Massage and Addiction

Massage and Addiction

From AMTA:

Recovery is a process, and a difficult one. “Often, the client cannot even articulate what is going on,” Broadwell says. “Because massage is not a talk therapy, it can meet them wherever they are, even if they don’t have the skills to tell us.”

Maureen Schwehr, NMD, a naturopathic physician and craniosacral instructor who works at the integrative clinic at Sierra Tucson, an in-patient rehab facility near Tucson, Arizona, says bodywork offerings are invaluable to the rehab clients, most all of whom choose to participate in them.The massage offerings at Sierra Tucson include Swedish massage, myofascial release, zero balancing, shiatsu, SomatoEmotional Release, and Chi Nei Tsang, a type of Chinese abdomen massage.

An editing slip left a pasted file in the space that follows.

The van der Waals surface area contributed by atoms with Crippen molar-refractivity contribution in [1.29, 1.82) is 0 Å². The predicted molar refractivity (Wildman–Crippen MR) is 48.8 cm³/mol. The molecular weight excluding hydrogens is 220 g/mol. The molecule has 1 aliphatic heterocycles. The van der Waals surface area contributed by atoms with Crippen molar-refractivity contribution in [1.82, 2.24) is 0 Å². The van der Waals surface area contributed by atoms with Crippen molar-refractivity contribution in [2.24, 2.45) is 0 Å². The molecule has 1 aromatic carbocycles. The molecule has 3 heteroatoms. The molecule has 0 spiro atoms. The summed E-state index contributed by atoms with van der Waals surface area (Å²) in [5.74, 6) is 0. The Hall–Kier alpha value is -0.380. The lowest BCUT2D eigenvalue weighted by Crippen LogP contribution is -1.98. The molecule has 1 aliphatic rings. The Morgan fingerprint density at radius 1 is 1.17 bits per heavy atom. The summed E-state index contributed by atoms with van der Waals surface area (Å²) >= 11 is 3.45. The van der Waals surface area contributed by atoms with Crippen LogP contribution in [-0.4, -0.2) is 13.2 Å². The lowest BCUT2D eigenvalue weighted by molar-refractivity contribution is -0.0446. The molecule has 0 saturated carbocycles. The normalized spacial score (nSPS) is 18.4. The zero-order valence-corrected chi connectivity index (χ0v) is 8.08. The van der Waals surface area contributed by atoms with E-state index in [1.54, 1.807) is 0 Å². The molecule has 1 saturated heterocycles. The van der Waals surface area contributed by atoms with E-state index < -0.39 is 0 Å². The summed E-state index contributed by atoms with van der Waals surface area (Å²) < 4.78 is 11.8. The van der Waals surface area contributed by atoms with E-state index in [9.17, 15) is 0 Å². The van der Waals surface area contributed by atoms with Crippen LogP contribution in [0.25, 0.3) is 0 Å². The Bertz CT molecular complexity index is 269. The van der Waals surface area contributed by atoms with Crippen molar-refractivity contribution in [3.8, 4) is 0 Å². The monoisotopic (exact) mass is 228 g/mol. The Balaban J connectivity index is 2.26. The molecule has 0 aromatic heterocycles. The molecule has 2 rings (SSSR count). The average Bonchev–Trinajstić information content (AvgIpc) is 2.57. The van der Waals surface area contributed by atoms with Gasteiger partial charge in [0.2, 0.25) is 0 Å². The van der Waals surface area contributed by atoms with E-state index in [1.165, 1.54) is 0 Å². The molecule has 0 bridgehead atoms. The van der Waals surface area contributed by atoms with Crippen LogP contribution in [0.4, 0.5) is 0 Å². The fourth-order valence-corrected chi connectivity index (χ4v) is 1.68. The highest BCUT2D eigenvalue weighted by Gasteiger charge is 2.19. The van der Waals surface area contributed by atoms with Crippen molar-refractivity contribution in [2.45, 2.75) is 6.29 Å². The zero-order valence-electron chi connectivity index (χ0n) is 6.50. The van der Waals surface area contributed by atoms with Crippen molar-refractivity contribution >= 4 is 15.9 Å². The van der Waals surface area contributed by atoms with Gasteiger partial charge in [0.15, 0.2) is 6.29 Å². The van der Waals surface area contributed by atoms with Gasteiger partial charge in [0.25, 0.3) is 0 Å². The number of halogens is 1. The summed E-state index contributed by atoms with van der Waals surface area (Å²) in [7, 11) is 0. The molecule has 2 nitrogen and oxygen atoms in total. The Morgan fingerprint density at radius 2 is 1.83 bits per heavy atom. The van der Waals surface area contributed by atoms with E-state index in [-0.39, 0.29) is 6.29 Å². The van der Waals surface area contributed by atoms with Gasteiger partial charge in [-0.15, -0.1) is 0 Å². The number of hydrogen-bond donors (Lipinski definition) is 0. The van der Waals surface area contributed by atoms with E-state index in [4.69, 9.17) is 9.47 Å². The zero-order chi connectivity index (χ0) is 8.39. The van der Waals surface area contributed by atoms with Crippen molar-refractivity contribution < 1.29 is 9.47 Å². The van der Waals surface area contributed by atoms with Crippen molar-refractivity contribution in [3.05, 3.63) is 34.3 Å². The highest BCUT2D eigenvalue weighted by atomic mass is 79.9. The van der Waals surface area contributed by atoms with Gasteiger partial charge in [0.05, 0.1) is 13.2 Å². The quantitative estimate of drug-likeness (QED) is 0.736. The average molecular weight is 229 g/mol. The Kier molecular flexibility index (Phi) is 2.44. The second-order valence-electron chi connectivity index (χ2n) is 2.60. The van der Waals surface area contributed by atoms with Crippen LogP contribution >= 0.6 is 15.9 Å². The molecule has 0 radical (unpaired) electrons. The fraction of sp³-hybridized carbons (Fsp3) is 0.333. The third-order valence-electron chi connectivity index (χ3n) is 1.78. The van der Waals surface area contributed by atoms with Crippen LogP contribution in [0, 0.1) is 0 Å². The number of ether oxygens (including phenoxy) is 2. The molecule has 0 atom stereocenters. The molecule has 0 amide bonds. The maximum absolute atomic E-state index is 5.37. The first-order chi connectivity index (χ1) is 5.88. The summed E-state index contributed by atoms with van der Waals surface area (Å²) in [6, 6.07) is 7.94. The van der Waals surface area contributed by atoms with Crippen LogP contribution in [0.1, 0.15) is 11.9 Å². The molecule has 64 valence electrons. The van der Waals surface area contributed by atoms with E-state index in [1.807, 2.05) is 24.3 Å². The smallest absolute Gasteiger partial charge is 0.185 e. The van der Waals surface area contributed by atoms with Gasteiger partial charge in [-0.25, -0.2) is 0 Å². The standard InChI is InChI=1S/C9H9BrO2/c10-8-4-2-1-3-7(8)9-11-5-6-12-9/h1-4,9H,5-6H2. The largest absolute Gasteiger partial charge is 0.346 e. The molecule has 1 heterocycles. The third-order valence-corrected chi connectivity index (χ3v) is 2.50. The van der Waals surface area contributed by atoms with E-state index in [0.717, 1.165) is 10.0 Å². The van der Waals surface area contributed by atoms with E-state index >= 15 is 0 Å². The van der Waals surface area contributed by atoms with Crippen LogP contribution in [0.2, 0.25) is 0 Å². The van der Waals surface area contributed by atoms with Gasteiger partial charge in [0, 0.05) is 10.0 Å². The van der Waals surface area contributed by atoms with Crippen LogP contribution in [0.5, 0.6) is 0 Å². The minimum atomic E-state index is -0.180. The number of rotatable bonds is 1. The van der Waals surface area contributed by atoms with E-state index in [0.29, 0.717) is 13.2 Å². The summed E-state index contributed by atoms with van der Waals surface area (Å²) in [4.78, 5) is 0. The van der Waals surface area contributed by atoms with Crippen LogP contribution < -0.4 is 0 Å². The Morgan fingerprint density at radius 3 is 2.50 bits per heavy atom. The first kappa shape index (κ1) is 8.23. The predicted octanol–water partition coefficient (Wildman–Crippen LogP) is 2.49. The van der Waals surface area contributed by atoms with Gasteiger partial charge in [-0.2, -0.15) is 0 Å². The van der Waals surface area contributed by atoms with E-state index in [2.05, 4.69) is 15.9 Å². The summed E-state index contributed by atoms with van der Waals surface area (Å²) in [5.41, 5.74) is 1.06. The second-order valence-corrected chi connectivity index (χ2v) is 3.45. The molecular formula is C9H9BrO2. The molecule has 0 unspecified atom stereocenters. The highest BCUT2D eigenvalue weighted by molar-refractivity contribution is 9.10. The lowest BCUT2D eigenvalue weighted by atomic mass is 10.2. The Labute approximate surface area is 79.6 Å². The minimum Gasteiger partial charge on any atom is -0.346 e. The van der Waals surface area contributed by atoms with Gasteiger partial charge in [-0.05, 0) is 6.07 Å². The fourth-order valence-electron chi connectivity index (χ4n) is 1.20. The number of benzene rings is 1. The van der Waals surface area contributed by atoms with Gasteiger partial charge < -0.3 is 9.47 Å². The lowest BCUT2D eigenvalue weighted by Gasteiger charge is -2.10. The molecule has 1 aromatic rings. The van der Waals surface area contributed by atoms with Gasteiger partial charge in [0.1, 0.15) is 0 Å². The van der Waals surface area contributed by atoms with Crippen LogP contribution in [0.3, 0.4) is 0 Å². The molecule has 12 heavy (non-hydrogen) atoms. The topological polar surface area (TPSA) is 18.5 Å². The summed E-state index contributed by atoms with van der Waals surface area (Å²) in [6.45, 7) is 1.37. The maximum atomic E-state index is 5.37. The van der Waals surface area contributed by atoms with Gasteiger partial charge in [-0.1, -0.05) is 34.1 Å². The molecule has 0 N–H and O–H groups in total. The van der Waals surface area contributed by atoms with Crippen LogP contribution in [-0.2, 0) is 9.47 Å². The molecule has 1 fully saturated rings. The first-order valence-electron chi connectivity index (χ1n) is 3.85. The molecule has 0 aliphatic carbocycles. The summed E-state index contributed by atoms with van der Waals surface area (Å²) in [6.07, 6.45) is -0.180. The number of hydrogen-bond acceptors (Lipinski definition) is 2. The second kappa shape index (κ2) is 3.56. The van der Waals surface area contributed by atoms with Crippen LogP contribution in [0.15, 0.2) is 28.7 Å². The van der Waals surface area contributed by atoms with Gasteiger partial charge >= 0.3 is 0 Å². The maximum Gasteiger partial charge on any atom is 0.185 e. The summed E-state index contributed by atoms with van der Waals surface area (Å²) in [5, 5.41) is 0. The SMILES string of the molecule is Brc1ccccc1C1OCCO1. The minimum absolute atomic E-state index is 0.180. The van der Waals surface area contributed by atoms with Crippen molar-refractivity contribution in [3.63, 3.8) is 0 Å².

Schwehr says that most conventional therapy for recovery focuses on the mind. Once you start considering a mind/body/spirit model, she explains, you have more treatment options. She thinks of the connection this way: “The spirit is who we really are. Our mind is our thinking brain, and our body houses this. If you’re an addict, you often have to ignore your body, because you are, in essence, hurting your ‘house.’” Addicts often continue their destructive behavior by not checking in with their ‘home,’ or their body, she says.

Read the rest here.

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